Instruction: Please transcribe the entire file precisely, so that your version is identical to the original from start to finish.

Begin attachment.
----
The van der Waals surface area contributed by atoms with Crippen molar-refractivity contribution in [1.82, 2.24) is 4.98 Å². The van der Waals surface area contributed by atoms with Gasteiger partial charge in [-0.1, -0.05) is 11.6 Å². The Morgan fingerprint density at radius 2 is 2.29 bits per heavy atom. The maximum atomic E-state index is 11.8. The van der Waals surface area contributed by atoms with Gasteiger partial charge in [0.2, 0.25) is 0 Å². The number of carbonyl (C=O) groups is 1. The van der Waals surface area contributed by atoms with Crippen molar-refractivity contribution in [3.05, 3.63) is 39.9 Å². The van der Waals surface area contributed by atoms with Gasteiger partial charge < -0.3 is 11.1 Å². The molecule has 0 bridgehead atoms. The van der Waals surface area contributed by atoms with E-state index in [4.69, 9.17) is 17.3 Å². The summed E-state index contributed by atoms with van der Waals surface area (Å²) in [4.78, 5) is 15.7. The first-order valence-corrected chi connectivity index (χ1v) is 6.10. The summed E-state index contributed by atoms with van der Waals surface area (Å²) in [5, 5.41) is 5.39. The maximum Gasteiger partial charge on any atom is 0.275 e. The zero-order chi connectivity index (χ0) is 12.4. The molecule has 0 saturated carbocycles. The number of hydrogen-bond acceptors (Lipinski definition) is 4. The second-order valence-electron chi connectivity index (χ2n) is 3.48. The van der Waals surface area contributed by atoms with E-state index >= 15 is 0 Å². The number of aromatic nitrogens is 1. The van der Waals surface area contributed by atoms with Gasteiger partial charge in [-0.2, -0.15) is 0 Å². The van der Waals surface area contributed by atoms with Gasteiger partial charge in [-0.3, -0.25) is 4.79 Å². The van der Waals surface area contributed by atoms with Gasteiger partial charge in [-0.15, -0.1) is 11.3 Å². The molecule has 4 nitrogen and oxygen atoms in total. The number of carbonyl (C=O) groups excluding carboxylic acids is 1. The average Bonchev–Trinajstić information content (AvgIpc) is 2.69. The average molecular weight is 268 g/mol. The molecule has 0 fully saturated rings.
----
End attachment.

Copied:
The van der Waals surface area contributed by atoms with Crippen molar-refractivity contribution in [1.82, 2.24) is 4.98 Å². The van der Waals surface area contributed by atoms with Gasteiger partial charge in [-0.1, -0.05) is 11.6 Å². The Morgan fingerprint density at radius 2 is 2.29 bits per heavy atom. The maximum atomic E-state index is 11.8. The van der Waals surface area contributed by atoms with Gasteiger partial charge in [0.2, 0.25) is 0 Å². The number of carbonyl (C=O) groups is 1. The van der Waals surface area contributed by atoms with Crippen molar-refractivity contribution in [3.05, 3.63) is 39.9 Å². The van der Waals surface area contributed by atoms with Gasteiger partial charge < -0.3 is 11.1 Å². The molecule has 0 bridgehead atoms. The van der Waals surface area contributed by atoms with E-state index in [4.69, 9.17) is 17.3 Å². The summed E-state index contributed by atoms with van der Waals surface area (Å²) in [4.78, 5) is 15.7. The first-order valence-corrected chi connectivity index (χ1v) is 6.10. The summed E-state index contributed by atoms with van der Waals surface area (Å²) in [5, 5.41) is 5.39. The maximum Gasteiger partial charge on any atom is 0.275 e. The zero-order chi connectivity index (χ0) is 12.4. The molecule has 0 saturated carbocycles. The number of hydrogen-bond acceptors (Lipinski definition) is 4. The second-order valence-electron chi connectivity index (χ2n) is 3.48. The van der Waals surface area contributed by atoms with E-state index >= 15 is 0 Å². The number of aromatic nitrogens is 1. The van der Waals surface area contributed by atoms with Gasteiger partial charge in [-0.2, -0.15) is 0 Å². The van der Waals surface area contributed by atoms with Gasteiger partial charge in [-0.3, -0.25) is 4.79 Å². The van der Waals surface area contributed by atoms with Gasteiger partial charge in [-0.15, -0.1) is 11.3 Å². The molecule has 4 nitrogen and oxygen atoms in total. The number of carbonyl (C=O) groups excluding carboxylic acids is 1. The average Bonchev–Trinajstić information content (AvgIpc) is 2.69. The average molecular weight is 268 g/mol. The molecule has 0 fully saturated rings.